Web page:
|The World of Virgil Ward
(May 25, 1911 to September 13, 2004)
World Champion Angler, National Freshwater Fishing Hall of Fame Lengendary Angler,
and Host of the famous Championship Fishing TV Show
|In 1999 outdoor media personality Dan Galusha, and photojournalist Brad Mosier finished two years of work in
co-producing The World of Virgil Ward, which is a PBS television documentary about the life of Virgil Ward. Galusha
and Mosier are multi-award winners in their respective fields, and put all of their knowledge, experience and admiration
for Mr. Ward in to this project. It is from this documentary that the information and photos for this page have been
obtained. Some of these photos did not appear in the documentary.
At this point it must be mentioned that without the funding from Johnny Morris of Bass Pro Shops, Sam Johnson of
JWA/Johnson Wax, and Wes Campbell of TTI Hooks, this documentary would not have been possible.
|Dan Galusha and Brad Mosier
take a quick break from filming
for Jim Rogers to take a photo.
|His father had a good business of a cider and saw mill. This was traded for a 120-acre farm, near Amsterdam, Missouri, for which was purchased cattle at $300 per head.
As with many families during that time, they were extremely poor. Many times Virgil and his brothers and sisters didn’t attend school because they had to work. When Virgil
did go to school he would walk three miles.
While attending Amsterdam High School he was the county champion for three years in track. He was never beaten in any running or standing broad jump competition. He
also competed in the discus throw and pole vault, and was the leader of the basketball team.
When asked about his favorite subjects, Virgil jokingly said, “geometry and girls.” Maybe that is why he was called the “sheik” in his high school yearbook.
Although Cleda Irene Thornbrough, who was called the “prettiest girl in school”, attended the same high school, Virgil did not meet her there. Their meeting took place
during one of Amsterdam’s band concerts, of which there were one or two each week.
The meeting eventually resulted in Virgil and Cleada’s wedding on December 3, 1933. Virgil was 22 and Cleda was 21. They were so poor that they could not afford a
wedding photo or washer.
Their first child, Bill, was born in 1934. They also have three daughters, Barbara, Karen and Sandy, and nine grandchildren and five great grandchildren.
Virgil started a plumbing shop in Amsterdam, and also sold appliances. The family lived in the back of the shop, which eventually became the home of the Bass Buster Lure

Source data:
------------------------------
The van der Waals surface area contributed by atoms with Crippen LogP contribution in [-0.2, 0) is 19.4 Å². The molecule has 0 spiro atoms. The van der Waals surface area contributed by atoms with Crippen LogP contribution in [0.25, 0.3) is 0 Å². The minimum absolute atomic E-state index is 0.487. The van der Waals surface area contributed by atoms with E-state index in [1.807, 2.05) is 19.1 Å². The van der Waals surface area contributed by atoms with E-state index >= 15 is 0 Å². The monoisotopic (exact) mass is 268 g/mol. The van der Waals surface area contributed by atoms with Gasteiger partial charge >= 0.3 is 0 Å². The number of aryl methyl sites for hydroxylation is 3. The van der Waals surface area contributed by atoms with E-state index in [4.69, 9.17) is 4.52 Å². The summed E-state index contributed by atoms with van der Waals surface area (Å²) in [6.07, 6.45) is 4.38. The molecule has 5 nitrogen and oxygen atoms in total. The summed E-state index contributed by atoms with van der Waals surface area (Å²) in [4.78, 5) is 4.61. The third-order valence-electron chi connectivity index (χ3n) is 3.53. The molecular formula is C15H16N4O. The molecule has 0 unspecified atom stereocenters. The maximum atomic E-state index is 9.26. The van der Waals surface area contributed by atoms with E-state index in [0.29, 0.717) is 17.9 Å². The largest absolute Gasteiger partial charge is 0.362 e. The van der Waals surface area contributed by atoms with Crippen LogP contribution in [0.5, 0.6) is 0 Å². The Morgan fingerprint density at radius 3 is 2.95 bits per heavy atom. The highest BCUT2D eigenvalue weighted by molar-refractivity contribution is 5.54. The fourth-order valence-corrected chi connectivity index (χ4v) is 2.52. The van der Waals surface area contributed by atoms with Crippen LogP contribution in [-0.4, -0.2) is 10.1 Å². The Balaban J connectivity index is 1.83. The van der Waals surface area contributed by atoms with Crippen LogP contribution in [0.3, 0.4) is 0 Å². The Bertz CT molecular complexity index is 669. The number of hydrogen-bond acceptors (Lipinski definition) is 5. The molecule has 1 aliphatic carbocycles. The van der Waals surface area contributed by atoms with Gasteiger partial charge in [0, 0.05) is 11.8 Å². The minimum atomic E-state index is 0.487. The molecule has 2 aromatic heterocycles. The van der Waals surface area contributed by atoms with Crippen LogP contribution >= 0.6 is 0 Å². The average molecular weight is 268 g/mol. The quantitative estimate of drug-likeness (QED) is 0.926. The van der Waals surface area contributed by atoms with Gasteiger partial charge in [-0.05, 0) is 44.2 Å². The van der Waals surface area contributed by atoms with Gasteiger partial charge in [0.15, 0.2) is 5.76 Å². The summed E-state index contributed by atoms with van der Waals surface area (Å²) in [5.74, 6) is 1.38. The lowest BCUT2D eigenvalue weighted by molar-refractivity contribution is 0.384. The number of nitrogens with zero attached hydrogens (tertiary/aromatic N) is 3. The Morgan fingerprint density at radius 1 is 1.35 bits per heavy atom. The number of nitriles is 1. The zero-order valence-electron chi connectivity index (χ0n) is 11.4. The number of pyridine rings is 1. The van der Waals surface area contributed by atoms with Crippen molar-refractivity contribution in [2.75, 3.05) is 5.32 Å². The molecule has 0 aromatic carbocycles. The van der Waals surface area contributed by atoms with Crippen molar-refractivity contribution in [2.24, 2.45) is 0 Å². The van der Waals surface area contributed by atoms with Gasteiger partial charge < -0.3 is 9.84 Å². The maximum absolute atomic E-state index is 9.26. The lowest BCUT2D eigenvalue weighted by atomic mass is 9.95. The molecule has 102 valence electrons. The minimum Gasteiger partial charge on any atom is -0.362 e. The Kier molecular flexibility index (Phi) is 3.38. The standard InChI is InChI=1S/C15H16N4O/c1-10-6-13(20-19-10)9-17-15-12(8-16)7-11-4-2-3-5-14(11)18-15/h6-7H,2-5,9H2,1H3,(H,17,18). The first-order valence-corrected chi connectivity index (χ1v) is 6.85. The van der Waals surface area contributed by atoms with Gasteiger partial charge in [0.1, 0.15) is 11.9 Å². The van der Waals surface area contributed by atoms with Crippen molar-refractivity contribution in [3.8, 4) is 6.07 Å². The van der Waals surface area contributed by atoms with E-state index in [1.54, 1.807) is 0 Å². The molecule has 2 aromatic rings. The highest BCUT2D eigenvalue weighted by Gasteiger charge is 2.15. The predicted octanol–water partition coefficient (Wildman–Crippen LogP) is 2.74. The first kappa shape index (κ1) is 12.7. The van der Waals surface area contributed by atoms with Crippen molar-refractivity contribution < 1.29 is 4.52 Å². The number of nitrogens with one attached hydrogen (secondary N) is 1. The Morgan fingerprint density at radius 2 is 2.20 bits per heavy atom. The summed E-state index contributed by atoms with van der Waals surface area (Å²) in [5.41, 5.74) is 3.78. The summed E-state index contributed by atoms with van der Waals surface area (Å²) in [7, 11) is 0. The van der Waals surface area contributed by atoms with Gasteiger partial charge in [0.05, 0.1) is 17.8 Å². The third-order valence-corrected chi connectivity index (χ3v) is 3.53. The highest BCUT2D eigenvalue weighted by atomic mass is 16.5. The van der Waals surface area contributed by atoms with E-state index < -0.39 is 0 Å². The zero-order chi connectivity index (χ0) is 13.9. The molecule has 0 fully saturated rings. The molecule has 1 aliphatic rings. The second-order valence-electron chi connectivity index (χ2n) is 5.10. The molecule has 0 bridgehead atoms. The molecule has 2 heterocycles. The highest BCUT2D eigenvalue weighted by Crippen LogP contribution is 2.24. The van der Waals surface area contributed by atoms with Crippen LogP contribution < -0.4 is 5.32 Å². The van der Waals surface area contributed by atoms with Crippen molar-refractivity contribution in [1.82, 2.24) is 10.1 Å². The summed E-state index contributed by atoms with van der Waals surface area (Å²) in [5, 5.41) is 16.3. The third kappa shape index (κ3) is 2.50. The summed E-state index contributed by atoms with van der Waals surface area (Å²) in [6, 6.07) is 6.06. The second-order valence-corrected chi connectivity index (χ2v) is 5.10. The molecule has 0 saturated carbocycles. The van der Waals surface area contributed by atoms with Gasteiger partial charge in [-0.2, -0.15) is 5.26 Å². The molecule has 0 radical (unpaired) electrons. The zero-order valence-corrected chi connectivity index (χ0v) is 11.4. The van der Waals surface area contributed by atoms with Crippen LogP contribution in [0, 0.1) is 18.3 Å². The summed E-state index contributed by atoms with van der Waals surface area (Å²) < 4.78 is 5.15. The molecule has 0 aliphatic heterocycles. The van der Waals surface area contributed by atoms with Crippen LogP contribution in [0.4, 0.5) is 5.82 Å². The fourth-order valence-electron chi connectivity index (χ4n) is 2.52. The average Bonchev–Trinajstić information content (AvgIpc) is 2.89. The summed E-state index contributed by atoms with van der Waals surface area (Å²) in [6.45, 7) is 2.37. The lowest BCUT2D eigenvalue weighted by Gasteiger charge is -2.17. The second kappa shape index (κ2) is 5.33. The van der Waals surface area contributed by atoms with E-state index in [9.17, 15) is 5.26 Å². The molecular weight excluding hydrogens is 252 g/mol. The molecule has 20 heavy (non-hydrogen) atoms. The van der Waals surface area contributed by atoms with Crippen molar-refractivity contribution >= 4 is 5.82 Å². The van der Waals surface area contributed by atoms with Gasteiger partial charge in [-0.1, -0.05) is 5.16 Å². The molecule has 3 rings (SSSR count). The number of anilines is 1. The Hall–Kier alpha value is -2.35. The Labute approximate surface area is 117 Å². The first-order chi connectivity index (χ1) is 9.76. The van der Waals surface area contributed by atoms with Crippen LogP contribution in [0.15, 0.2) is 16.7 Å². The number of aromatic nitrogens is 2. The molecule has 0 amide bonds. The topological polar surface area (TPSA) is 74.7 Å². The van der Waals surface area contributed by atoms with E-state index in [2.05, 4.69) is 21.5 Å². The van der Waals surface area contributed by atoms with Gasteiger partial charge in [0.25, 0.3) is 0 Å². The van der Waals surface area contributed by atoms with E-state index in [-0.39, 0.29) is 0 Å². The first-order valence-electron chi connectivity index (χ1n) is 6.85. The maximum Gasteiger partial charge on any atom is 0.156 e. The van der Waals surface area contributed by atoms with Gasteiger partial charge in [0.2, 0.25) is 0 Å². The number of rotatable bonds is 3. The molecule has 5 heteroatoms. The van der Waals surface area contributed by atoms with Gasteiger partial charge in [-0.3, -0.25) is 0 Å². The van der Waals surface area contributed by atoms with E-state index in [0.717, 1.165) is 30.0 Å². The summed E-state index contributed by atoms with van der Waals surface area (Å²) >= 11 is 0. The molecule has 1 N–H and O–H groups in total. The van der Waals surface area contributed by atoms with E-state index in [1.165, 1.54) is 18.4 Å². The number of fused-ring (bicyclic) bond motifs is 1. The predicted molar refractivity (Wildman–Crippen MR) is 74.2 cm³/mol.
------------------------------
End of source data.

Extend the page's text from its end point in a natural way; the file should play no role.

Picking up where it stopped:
Company. It remained as one of the Bass Buster plants until its closing a few years ago.
In 1955 Virgil and Bill started the Bass Buster Lure Company, and patented the fiber weedguard. This weedguard revolutionized the weedless jig, and is still used today by
jig manufacturers. He also created the famous maribou jig and Beetle Spin. Later the company was sold to the Johnson Wax Company, who owned Johnson Fishing.
Virgil’s athletic and competitive spirit carried throughout his life. He played basketball until the age of 38 and baseball until he was 48. In competitive fishing he won the
1958 Regional Bass Competition, 1962 World Series of Sport Fishing, 1964 National Championship of Fresh Water Fishing, and 1964 Outdoor Writers and Broadcasters
National Fishing Tournament.
According to Bill Ward, this competitiveness and faith in God is what carried his father through many tough times, including his fight with bladder cancer, which is what finally
Some of his first experiences with the electronic outdoor media were with Lloyd Presley, who had a local outdoor radio show in Springfield, Missouri. Later Lloyd started
Presleys’ Country Jubilee, which was Branson’s first country theater. Virgil appeared on Lloyd’s show reporting his fishing success in that Ozark area.
It wasn’t long before Virgil was going strong in the outdoor media, with a column in 455 newspapers, and a radio show on 200 stations.
From 1963 to 64 Virgil hosted his first TV series with co-host Bud Iman, for the Missouri Conservation Commission. The shows aired on KY3 in Springfield, Missouri. At this
same time he also taught a fishing class at Southwest Missouri State University.
This was the springboard for his most famous accomplishment - the nationally syndicated Championship Fishing TV Show. He hosted the show for 25 years, 21 of which